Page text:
Generally, if you purchased your first camera with a twin lens kit, then the second lens will be a nice telephoto zoom lens that should cover the 55-250mm or 70-300mm focal lengths. These lenses will do in a pinch if you’re photographing sports or wildlife. But… at some point, you may find that the lenses may be a little slow in autofocusing, or that you’d like to zoom in even further (perhaps you’re going on a bird watching trip or a safari to Africa). In this case, you’ll need more reach on your lens. The good news is, there are lenses that reach much, much further. The bad news is that most of these lenses won’t be as cheap as kit lenses. Here are two recommendations:

Tamron 150-600mm f5-6.3: This is a monster of a lens and while it’s a bit weighty, it’s pretty manageable for a lens its size. It’s a great telephoto lens for sports, birds and wildlife and even doubles up as a pretty good portrait lens if you’re shooting in plenty of light. The autofocus is reasonably fast and it has vibration compensation to help deal with hand-held lens shake. It’s a big ‘un but a good ‘un!


Sigma 150-600mm f5-6.3 Contemporary: Not to be outdone by Tamron, Sigma also released its version of the long telephoto lens, which performs just as well as the Tamron. There is a more expensive version tagged with “Sport” instead of “Contemporary” which has a better build and is weather sealed, perfect for when you’re shooting in wet and windy conditions.

For Micro Four-Third users, try the Panasonic 14-140mm f3.5-5.6 or the Panasonic 45-200mm f4-5.6 both of which feature optical stabilisation to help with lens/camera shake when shooting telephoto.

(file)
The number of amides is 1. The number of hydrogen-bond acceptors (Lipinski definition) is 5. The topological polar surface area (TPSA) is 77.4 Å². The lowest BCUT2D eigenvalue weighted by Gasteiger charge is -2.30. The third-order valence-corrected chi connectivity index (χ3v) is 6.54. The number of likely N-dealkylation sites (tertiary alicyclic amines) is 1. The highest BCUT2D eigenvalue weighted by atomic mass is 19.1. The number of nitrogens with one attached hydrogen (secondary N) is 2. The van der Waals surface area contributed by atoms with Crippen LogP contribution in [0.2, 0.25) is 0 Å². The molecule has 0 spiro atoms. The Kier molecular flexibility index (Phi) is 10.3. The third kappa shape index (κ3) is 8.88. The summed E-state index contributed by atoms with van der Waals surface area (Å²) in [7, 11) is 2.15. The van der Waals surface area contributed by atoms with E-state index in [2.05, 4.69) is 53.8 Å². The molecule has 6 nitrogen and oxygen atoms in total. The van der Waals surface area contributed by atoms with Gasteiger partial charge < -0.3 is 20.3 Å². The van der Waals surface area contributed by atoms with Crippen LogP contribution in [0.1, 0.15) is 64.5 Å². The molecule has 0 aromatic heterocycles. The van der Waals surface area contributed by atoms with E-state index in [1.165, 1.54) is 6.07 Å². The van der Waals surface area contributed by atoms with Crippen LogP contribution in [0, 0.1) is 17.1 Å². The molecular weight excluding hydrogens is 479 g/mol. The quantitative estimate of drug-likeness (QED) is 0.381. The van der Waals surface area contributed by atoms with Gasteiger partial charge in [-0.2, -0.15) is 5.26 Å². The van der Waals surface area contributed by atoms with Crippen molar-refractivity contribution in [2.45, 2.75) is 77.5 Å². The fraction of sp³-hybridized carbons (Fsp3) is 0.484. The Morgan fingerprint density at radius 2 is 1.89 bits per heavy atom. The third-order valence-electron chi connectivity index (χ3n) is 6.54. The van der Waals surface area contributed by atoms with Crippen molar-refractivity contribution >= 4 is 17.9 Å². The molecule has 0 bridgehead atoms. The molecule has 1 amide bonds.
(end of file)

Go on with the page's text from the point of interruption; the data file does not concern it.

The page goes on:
Macro lenses are specialised lenses that allow you to get close to the subject and still focus on it. There are a number of great “starter” macro lenses that are straightforward to use and that also double up as pretty good portrait lenses. If you’re planning to get into macro photography, then your next lens could be any of the following:

60mm f2.8 Macro: Both Canon and Nikon have in-brand macro lenses in the 60mm focal length range. They are relatively cheap, light, portable and easy to use.

Tamron 90mm f2.8 Macro: The Tamron macro has a longer reach and is built to be light and portable. It’s also available at a very reasonable price, so definitely check this one out. Available in Canon, Nikon and Sony mounts. It also has vibration compensation, which is great for dealing with camera shake.

Sigma 105mm f2.8 Macro: The price point for this macro makes it a real favourite amongst many macro photography enthusiast (it’s a few hundred dollars cheaper than its Canon or Nikon cousins). It’s a great macro lens, with a longer reach, solid build and pin-sharp images.


Olympus 60mm f2.8 Macro: For users of the Olympus OM-D and other Micro Four-Thirds cameras. Like the other macros mentioned above, this is terrific, gives great reach and sharp images.

Sony 30mm f3.5 Macro: Sony hasn’t released an affordable macro lens for its e-mount system, so your best and most affordable bet at the moment is the 30mm f35 Macro. While it boasts a very close focusing distance (so you can get _really_ close to the subject), at 30mm, it may come across as a little bit wide for your traditional macro composition. Sony has released a 90mm f2.8 macro for the e-mount but at more than $1000, it may be a little outside the budget of most beginner photographers.



If you’re just starting out as a photographer, then I hope this article has been a useful resource to help you decide your next lens purchase. The main thing to take away here is that you decide what you’d like shooting next and the kind of photography you’d like to explore further, and CHOOSE the lens that BEST FITS this.